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Chapter 30: addresses before colleges and lyceums.—active interest in reforms.—friendships.—personal life.—1845-1850.

In the midst of the applause and criticism which followed his Fourth of July oration, Sumner was called to mourn the death of his beloved teacher and friend, Judge Story. He prepared, in connection with Hillard, the resolutions which Mr. Webster presented at the meeting of the Suffolk bar, held in Boston, in recognition of the event,1 and was placed on the committee appointed to consider and determine some proper tribute of respect to the deceased.2 He was present at the private funeral, which took place at the house of his friend, and joined with the kindred in following the remains to Mount Auburn. There he lingered, standing by the fresh grave, or by the graves of the Judge's and his own friends, till the evening bell gave warning that the gate was to be closed. Death had set its seal on a friendship in which neither had aught to regret or forgive. The same evening, as he returned from the cemetery, Sumner began his ‘Tribute of Friendship’ to Judge Story, which he gave to the printer three days later.3 It is a noble commemoration of Story as judge, author, and teacher, tender in tone and fully appreciative of his character and labors. It was perhaps well that death should sever the relation at this point of time; for Judge Story, with his conservative temperament and associations, could not be expected to take kindly to the career now opening before his pupil, which was so unlike the promise of earlier years.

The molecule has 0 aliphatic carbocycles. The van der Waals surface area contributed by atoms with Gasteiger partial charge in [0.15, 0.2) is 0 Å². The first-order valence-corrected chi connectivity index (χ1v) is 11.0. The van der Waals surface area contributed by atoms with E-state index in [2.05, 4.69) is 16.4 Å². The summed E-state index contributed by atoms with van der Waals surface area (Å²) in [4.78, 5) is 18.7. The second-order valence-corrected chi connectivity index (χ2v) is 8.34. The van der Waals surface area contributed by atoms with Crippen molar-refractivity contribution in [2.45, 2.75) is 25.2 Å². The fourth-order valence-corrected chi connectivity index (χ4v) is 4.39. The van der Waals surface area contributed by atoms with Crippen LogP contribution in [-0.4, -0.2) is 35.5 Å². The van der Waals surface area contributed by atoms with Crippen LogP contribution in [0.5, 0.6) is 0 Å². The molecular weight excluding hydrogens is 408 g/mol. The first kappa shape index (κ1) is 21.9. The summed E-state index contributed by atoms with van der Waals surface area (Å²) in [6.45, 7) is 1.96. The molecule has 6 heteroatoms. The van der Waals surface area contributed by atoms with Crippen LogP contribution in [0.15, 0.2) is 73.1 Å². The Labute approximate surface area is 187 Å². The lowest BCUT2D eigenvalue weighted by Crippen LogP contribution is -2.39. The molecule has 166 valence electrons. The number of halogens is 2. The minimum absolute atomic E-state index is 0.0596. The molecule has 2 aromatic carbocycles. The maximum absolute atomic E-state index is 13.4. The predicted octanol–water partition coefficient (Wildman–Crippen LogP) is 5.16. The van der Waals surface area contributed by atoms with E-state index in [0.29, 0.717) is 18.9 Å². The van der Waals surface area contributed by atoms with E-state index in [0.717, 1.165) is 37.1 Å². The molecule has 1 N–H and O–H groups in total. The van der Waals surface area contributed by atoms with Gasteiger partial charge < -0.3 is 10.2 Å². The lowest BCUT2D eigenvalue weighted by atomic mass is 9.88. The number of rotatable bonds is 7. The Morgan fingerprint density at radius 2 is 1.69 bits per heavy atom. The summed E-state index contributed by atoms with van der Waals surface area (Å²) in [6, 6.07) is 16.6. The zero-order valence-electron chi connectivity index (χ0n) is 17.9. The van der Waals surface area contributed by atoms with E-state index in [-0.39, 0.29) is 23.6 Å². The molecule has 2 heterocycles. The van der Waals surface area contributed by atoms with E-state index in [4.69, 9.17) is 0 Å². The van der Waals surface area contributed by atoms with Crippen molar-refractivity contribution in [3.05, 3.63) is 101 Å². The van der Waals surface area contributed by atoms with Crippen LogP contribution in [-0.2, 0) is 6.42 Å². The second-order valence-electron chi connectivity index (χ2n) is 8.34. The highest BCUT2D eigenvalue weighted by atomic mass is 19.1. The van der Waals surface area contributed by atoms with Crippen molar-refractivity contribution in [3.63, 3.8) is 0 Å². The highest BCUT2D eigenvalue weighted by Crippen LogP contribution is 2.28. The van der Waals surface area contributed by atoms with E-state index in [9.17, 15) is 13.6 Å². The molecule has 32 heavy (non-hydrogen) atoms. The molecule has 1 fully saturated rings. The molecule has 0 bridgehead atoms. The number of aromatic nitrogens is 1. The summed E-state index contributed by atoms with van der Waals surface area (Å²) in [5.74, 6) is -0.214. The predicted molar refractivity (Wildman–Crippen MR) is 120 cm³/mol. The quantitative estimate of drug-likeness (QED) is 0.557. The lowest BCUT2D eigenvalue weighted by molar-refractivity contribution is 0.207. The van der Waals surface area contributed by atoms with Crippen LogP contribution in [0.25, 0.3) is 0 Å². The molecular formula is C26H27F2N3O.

It had been Judge Story's desire that Sumner should take his place as professor in the Law School. This had been his thought

1 Law Reporter, Boston, vol. VIII. pp. 256, 258.

2 Story's ‘Life and Letters,’ vol. II. p. 625. Sumner's letter to Story's biographer states other works which Judge Story had in mind. Ibid., p. 573.

3 Works, vol. i. pp. 133-148. Boston Advertiser, Sept. 16.1845. Law Reporter, October, 1845, vol. VIII. pp. 246-254. The tribute was extensively republished in Europe. Law Reporter, December, 1845, vol. VIII. p. 382. Sumner was accustomed to call, after the Judge's death, on Mrs. Story, who removed to a house in Rowe Place, Boston.

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